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Climate Reality: Preparing for the Worst

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Natural disasters are on the rise, and the lack of infrastructure funding, coupled with the continuation of dirty fuel production, will mean increased disasters unless we can create reliable and sustainable solutions to our problems. Since our national leaders are doing little to stop climate change, we need to work together at local and civic levels to prepare for the worst.

From restructuring our own homes and city buildings, to producing energy from clean and sustainable sources, it is time to make the climate crisis a personal issue and attack it, starting at a local level. Here are some great places to start:

Home Renovation and Retrofitting

Amidst the many recent natural disasters that have devastated and even destroyed homes, you may be wondering how your own home would fare if faced with a fire, hurricane, or earthquake. Depending on what potential dangers loom in the town in which you live and the current state of your home, you may be overwhelmed by the possibility of what may happen.

If, after looking into the structural integrity of your home, you want to make changes to ensure it will be able to withstand what Mother Nature could unexpectedly throw its way, investing money on home improvements is a smart move. Once you decide on what improvements to make, consider applying for a 203 (k) loan, a type of loan specifically for permanent home improvements. All one- to four-unit properties are eligible as long as part of the structure -- at least the foundation -- is still in place.

In addition to aesthetic renovations, the money may be put towards structural improvements to ensure your house would withstand an earthquake or hurricane. The money can also be put to landscape work, which can make a big difference if your house is ever threatened by a fire. Energy-conservation improvements are also eligible, which can help prevent further environmental damage. Not only can these improvements protect you and your family, but they also add value to your home, making it an all-around positive investment.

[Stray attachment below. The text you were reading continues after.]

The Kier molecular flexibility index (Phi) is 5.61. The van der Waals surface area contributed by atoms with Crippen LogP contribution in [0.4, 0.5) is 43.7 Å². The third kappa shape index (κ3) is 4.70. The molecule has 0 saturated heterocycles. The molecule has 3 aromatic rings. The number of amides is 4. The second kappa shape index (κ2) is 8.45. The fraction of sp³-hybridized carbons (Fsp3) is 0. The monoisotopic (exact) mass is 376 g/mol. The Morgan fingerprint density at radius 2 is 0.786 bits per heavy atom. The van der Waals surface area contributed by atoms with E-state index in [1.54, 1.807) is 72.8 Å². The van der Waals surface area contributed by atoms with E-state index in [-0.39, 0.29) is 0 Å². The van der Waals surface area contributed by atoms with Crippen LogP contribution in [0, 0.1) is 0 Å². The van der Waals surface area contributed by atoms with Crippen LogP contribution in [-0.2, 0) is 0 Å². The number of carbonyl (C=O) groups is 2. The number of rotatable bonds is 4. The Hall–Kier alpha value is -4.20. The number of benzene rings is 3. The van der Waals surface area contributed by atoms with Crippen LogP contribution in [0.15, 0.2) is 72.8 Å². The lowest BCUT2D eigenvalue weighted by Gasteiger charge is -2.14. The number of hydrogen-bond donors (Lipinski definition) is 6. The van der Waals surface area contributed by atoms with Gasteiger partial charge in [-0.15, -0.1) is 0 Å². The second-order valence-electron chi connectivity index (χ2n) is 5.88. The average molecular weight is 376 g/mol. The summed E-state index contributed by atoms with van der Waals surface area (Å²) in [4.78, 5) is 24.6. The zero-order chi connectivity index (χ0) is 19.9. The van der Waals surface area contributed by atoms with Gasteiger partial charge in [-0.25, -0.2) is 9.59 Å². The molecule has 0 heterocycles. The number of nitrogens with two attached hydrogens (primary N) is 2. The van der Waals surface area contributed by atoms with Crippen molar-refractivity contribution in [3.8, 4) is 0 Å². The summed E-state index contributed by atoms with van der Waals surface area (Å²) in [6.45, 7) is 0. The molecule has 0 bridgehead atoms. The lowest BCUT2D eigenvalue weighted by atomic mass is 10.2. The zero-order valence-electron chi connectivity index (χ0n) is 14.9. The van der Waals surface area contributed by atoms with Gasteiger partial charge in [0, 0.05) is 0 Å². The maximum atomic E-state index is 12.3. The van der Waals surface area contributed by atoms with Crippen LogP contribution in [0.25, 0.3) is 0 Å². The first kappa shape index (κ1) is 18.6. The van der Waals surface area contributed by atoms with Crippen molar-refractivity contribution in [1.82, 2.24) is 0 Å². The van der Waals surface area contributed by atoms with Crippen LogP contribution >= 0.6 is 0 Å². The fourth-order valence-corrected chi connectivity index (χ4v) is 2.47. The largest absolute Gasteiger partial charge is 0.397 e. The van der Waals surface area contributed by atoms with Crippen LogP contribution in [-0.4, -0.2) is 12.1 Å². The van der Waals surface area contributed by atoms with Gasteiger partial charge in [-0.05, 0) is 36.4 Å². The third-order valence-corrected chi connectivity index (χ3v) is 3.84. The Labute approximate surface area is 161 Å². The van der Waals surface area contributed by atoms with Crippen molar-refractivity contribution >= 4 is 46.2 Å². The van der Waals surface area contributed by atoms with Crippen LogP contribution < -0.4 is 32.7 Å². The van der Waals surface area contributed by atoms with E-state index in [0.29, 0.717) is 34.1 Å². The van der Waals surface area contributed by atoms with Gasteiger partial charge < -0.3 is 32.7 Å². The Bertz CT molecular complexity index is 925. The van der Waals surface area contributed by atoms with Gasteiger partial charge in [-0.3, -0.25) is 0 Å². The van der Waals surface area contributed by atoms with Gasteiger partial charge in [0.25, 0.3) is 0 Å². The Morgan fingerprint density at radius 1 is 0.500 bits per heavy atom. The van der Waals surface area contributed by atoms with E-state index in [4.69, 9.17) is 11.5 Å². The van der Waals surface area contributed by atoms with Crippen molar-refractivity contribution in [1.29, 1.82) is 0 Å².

Designing a Better Future

While taking your personal safety and environmental responsibility into your own hands is a crucial first step, funneling energy into local improvements in your extending community is just as important. Better, mindful city planning should be at the forefront of building infrastructures and renovating old ones. Making sure buildings are not only up to code city-wide, but also building them to withstand natural disasters and working towards cleaner sources of energy needs to be a priority.

Fortunately, careers such as civil engineering are designed to do just that. Between coming up with high-quality uses for natural resources and providing ways to protect those resources from contamination, civil engineers help to identify and resolve environmental issues. For example, according to Ohio University, engineers are currently looking into algae blooms (the negative overgrowth of algae in water systems), water treatment methodology that is better on the environment, and eliminating micro-contaminants in natural waters.

Addressing Climate Justice

In the face of natural disasters, help can be found in unexpected places. Beyond nonprofit organizations, social entrepreneurs and IT professionals can help in disaster preparation and recovery. IT leaders claim that recognizing human value and adapting technology to better fit human needs can help be a driving force in the modern world.

As explained by Engineering for Change (E4C), IT can be incorporated into disaster relief in a number of ways: in situations involving missing people robots and drones can be used to locate them; when network coverage is out, technology can be used to allow phones to communicate with each other; tools can be used to find people buried under 20 feet of rubble. Additionally, technology can be used to predict floods, earthquakes, and the spread of wildfires, which can give people time to evacuate before disaster strikes.

Likewise, according to social work professionals at Case Western Reserve University, social workers not only provide emotional support to victims of ongoing natural disasters, but also help bring attention to issues. Though some cases like the contaminated water crisis in Flint, Michigan, don't receive much aid in response to nationwide media attention, other cases, like hurricane-ravished Puerto Rico, do benefit greatly from the efforts of advocates.

Thinking about potential threats to our safety is a human instinct that has helped us survive for hundreds of years. Though we now tend to rely on modern technology for survival, we shouldn't forget to plan for difficult situations. Disaster response is important, but we should also focus on building structurally sound communities and work to prepare ourselves for when it is necessary.


 

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Avery T. Phillips is a freelance human being with too much to say. She loves nature and examining human interactions with the world. Comment or tweet her @a_taylorian with any questions or suggestions.
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